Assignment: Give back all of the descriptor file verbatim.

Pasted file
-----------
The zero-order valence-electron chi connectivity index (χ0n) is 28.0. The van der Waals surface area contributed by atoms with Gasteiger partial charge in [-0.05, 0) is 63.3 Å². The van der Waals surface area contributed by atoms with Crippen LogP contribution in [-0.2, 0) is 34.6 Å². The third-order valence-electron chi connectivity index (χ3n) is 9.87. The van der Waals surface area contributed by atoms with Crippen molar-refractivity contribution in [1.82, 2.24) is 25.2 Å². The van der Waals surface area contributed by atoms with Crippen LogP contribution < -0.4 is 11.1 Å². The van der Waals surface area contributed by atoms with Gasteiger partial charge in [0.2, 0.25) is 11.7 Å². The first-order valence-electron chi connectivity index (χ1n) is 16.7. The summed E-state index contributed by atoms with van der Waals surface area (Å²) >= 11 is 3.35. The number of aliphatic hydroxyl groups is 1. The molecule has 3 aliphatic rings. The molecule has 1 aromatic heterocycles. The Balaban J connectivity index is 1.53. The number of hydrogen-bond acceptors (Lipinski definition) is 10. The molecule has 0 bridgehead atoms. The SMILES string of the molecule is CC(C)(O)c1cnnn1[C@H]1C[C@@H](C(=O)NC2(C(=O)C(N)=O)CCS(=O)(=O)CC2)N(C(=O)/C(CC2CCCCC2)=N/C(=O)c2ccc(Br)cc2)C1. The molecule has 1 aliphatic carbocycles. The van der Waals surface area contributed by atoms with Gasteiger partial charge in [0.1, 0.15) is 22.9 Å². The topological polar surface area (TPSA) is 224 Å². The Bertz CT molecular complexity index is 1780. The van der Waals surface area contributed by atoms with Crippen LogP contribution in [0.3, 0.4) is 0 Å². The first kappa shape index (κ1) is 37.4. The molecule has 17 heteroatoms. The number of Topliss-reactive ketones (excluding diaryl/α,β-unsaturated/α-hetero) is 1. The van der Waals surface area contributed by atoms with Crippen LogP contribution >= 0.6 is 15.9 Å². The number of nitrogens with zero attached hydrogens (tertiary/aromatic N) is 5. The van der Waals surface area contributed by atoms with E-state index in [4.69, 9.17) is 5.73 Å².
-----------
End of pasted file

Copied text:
The zero-order valence-electron chi connectivity index (χ0n) is 28.0. The van der Waals surface area contributed by atoms with Gasteiger partial charge in [-0.05, 0) is 63.3 Å². The van der Waals surface area contributed by atoms with Crippen LogP contribution in [-0.2, 0) is 34.6 Å². The third-order valence-electron chi connectivity index (χ3n) is 9.87. The van der Waals surface area contributed by atoms with Crippen molar-refractivity contribution in [1.82, 2.24) is 25.2 Å². The van der Waals surface area contributed by atoms with Crippen LogP contribution < -0.4 is 11.1 Å². The van der Waals surface area contributed by atoms with Gasteiger partial charge in [0.2, 0.25) is 11.7 Å². The first-order valence-electron chi connectivity index (χ1n) is 16.7. The summed E-state index contributed by atoms with van der Waals surface area (Å²) >= 11 is 3.35. The number of aliphatic hydroxyl groups is 1. The molecule has 3 aliphatic rings. The molecule has 1 aromatic heterocycles. The Balaban J connectivity index is 1.53. The number of hydrogen-bond acceptors (Lipinski definition) is 10. The molecule has 0 bridgehead atoms. The SMILES string of the molecule is CC(C)(O)c1cnnn1[C@H]1C[C@@H](C(=O)NC2(C(=O)C(N)=O)CCS(=O)(=O)CC2)N(C(=O)/C(CC2CCCCC2)=N/C(=O)c2ccc(Br)cc2)C1. The molecule has 1 aliphatic carbocycles. The van der Waals surface area contributed by atoms with Gasteiger partial charge in [0.1, 0.15) is 22.9 Å². The topological polar surface area (TPSA) is 224 Å². The Bertz CT molecular complexity index is 1780. The van der Waals surface area contributed by atoms with Crippen LogP contribution in [0.3, 0.4) is 0 Å². The first kappa shape index (κ1) is 37.4. The molecule has 17 heteroatoms. The number of Topliss-reactive ketones (excluding diaryl/α,β-unsaturated/α-hetero) is 1. The van der Waals surface area contributed by atoms with Crippen LogP contribution >= 0.6 is 15.9 Å². The number of nitrogens with zero attached hydrogens (tertiary/aromatic N) is 5. The van der Waals surface area contributed by atoms with E-state index in [4.69, 9.17) is 5.73 Å².